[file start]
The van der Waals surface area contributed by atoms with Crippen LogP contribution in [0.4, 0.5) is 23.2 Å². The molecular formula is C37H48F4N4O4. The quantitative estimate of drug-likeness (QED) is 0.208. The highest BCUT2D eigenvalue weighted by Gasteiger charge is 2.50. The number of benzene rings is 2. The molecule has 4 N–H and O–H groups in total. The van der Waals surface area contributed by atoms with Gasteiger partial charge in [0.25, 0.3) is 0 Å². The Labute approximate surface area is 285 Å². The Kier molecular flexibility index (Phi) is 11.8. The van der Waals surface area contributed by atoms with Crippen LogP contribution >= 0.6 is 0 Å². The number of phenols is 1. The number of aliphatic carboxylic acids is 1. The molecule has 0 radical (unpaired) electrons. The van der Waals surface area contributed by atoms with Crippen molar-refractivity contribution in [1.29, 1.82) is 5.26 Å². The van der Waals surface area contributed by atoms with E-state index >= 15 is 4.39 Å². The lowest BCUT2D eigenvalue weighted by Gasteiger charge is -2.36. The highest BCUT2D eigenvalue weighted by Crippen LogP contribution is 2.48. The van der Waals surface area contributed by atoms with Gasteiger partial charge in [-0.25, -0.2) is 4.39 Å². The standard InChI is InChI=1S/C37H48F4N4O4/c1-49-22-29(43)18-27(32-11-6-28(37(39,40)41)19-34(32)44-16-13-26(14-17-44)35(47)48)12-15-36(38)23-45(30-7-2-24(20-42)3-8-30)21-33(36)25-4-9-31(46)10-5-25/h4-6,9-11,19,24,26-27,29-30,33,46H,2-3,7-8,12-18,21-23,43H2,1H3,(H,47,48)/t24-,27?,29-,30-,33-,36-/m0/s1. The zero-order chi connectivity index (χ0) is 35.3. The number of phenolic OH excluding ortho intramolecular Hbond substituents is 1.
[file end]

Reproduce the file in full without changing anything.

The van der Waals surface area contributed by atoms with Crippen LogP contribution in [0.4, 0.5) is 23.2 Å². The molecular formula is C37H48F4N4O4. The quantitative estimate of drug-likeness (QED) is 0.208. The highest BCUT2D eigenvalue weighted by Gasteiger charge is 2.50. The number of benzene rings is 2. The molecule has 4 N–H and O–H groups in total. The van der Waals surface area contributed by atoms with Gasteiger partial charge in [0.25, 0.3) is 0 Å². The Labute approximate surface area is 285 Å². The Kier molecular flexibility index (Phi) is 11.8. The van der Waals surface area contributed by atoms with Crippen LogP contribution >= 0.6 is 0 Å². The number of phenols is 1. The number of aliphatic carboxylic acids is 1. The molecule has 0 radical (unpaired) electrons. The van der Waals surface area contributed by atoms with Crippen molar-refractivity contribution in [1.29, 1.82) is 5.26 Å². The van der Waals surface area contributed by atoms with E-state index >= 15 is 4.39 Å². The lowest BCUT2D eigenvalue weighted by Gasteiger charge is -2.36. The highest BCUT2D eigenvalue weighted by Crippen LogP contribution is 2.48. The van der Waals surface area contributed by atoms with Gasteiger partial charge in [-0.25, -0.2) is 4.39 Å². The standard InChI is InChI=1S/C37H48F4N4O4/c1-49-22-29(43)18-27(32-11-6-28(37(39,40)41)19-34(32)44-16-13-26(14-17-44)35(47)48)12-15-36(38)23-45(30-7-2-24(20-42)3-8-30)21-33(36)25-4-9-31(46)10-5-25/h4-6,9-11,19,24,26-27,29-30,33,46H,2-3,7-8,12-18,21-23,43H2,1H3,(H,47,48)/t24-,27?,29-,30-,33-,36-/m0/s1. The zero-order chi connectivity index (χ0) is 35.3. The number of phenolic OH excluding ortho intramolecular Hbond substituents is 1.